During coronavirus, Intel's American investment seemingly paying off

Semiconductor chip maker mainly manufactures in US

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Intel, the world's largest and highest-valued semiconductor chip manufacturer based on revenue, has a majority of its manufacturing in America -- something that benefited it once coronavirus hit global supply chains.

"The lion's share of our capacity is here in the U.S.," Intel CEO Bob Swan told FOX Business' Liz Claman on Friday. "The lion's share of our R&D is here in the U.S."

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INTCINTEL CORPORATION46.84-0.17-0.37%

The Trump administration said Friday it will block tech giant Huawei's use of American software in overseas manufacturing, closing a loophole that the Chinese manufacturer had relied on to circumvent U.S. sanctions.

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However, Swan doesn't see that move impacting his company greatly.

"We will continue to try to meet the needs of our global customers while at the same time dealing with emerging changes in regulation in every market that we operate in," Swan said on "The Claman Countdown." "But we're in the process and digesting the news that came out this morning."

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The Trump administration has continually pushed for more international semiconductors to move their operations to America. On Friday, Taiwan Semiconductor announced it is working to bring vital suppliers to Arizona, where it's building a plant that will produce computer chips on the “cutting edge of technology.”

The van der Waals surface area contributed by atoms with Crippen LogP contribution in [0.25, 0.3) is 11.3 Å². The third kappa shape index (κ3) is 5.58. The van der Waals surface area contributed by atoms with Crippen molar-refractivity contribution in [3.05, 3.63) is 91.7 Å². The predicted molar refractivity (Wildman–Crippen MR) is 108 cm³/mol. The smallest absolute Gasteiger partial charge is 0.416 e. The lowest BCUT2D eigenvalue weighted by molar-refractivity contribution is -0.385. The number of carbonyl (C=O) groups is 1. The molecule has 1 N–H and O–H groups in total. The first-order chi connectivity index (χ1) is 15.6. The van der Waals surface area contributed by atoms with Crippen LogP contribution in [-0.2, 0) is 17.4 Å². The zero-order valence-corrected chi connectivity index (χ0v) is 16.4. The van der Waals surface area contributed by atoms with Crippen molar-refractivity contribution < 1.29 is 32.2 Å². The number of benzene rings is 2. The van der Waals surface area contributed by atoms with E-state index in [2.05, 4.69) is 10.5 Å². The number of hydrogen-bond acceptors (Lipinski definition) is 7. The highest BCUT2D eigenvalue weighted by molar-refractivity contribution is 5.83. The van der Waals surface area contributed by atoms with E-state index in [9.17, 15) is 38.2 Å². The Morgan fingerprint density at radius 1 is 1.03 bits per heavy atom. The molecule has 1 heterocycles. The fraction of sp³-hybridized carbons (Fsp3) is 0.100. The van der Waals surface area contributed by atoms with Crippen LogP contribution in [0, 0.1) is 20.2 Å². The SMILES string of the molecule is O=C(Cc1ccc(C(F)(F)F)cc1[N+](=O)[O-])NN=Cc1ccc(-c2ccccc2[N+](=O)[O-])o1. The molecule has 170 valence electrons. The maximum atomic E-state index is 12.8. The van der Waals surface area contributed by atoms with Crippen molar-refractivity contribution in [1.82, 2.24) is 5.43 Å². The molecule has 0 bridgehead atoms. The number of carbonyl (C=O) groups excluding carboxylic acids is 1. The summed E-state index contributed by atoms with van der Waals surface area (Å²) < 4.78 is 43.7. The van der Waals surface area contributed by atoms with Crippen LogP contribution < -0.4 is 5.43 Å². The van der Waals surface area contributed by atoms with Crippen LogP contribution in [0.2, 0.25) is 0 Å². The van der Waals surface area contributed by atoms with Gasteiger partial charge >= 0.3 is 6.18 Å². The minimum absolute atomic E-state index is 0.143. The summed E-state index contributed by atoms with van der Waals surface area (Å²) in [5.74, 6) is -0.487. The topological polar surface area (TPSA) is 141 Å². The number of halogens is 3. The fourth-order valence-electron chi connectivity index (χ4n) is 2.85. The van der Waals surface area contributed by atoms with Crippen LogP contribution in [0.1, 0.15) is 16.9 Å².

The $12 billion factory will employ 1,600 high-tech workers and produce a 5-nanometer chip, smaller and more powerful than the 7-nanometer chips currently considered state of the art. The smaller the chip, the more powerful it is.

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The chipmaker has eight key suppliers, and having them in Arizona will allow for “vertical integration” there, which should “facilitate even more activity,” Commerce Secretary Wilbur Ross told FOX Business’ Maria Bartiromo. Intel and ON Semiconductor already operate in the state.

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Construction will begin next year, and production at the plant is slated to start in 2024.

The announcement comes as shutdowns caused by the COVID-19 pandemic have exacerbated concerns that the U.S. has become too reliant on production in Asia for key technologies.

Intel was already in talks with the Trump administration to expand its presence in the U.S.

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Intel's first-quarter net income was $5.66 billion. Profit came in at $1.31 per share. Earnings, adjusted for one-time gains and costs, came to $1.45 per share. The results topped Wall Street expectations.

The world's largest chipmaker posted revenue of $19.83 billion in the period, which also beat Street forecasts.

For the current quarter ending in July, Intel expects its per-share earnings to be $1.10. Analysts surveyed by Zacks had forecast adjusted earnings per share of $1.05.

The company said it expects revenue in the range of $18.5 billion for the fiscal second quarter. Analysts surveyed by Zacks had expected revenue of $17.24 billion.

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